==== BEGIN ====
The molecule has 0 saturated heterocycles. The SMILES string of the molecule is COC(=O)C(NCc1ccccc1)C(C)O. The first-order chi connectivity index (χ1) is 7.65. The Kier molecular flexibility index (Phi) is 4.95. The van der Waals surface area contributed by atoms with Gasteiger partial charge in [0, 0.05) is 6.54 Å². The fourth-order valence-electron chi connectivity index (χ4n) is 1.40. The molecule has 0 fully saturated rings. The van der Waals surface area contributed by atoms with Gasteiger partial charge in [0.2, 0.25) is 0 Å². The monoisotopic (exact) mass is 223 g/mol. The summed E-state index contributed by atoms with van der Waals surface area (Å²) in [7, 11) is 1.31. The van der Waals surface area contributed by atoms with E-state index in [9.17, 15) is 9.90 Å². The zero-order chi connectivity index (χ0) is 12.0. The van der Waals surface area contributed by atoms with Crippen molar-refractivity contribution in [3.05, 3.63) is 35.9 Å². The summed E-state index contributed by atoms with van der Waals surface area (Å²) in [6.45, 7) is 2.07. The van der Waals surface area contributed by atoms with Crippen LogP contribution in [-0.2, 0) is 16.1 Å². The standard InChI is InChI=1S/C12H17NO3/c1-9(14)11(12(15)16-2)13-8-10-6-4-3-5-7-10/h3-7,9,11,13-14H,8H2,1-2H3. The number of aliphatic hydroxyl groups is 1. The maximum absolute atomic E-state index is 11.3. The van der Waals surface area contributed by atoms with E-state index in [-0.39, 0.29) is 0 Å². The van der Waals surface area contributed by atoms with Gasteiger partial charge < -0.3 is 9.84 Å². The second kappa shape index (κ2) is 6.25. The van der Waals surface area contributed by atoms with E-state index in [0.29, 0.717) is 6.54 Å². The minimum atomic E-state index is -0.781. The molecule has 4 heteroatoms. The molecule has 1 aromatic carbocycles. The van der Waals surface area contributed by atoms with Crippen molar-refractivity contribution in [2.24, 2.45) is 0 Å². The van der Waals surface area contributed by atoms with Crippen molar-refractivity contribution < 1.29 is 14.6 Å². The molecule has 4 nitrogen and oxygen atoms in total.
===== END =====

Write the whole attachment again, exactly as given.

The molecule has 0 saturated heterocycles. The SMILES string of the molecule is COC(=O)C(NCc1ccccc1)C(C)O. The first-order chi connectivity index (χ1) is 7.65. The Kier molecular flexibility index (Phi) is 4.95. The van der Waals surface area contributed by atoms with Gasteiger partial charge in [0, 0.05) is 6.54 Å². The fourth-order valence-electron chi connectivity index (χ4n) is 1.40. The molecule has 0 fully saturated rings. The van der Waals surface area contributed by atoms with Gasteiger partial charge in [0.2, 0.25) is 0 Å². The monoisotopic (exact) mass is 223 g/mol. The summed E-state index contributed by atoms with van der Waals surface area (Å²) in [7, 11) is 1.31. The van der Waals surface area contributed by atoms with E-state index in [9.17, 15) is 9.90 Å². The zero-order chi connectivity index (χ0) is 12.0. The van der Waals surface area contributed by atoms with Crippen molar-refractivity contribution in [3.05, 3.63) is 35.9 Å². The summed E-state index contributed by atoms with van der Waals surface area (Å²) in [6.45, 7) is 2.07. The van der Waals surface area contributed by atoms with Crippen LogP contribution in [-0.2, 0) is 16.1 Å². The standard InChI is InChI=1S/C12H17NO3/c1-9(14)11(12(15)16-2)13-8-10-6-4-3-5-7-10/h3-7,9,11,13-14H,8H2,1-2H3. The number of aliphatic hydroxyl groups is 1. The maximum absolute atomic E-state index is 11.3. The van der Waals surface area contributed by atoms with E-state index in [-0.39, 0.29) is 0 Å². The van der Waals surface area contributed by atoms with Gasteiger partial charge < -0.3 is 9.84 Å². The second kappa shape index (κ2) is 6.25. The van der Waals surface area contributed by atoms with E-state index in [0.29, 0.717) is 6.54 Å². The minimum atomic E-state index is -0.781. The molecule has 4 heteroatoms. The molecule has 1 aromatic carbocycles. The van der Waals surface area contributed by atoms with Crippen molar-refractivity contribution in [2.24, 2.45) is 0 Å². The van der Waals surface area contributed by atoms with Crippen molar-refractivity contribution < 1.29 is 14.6 Å². The molecule has 4 nitrogen and oxygen atoms in total.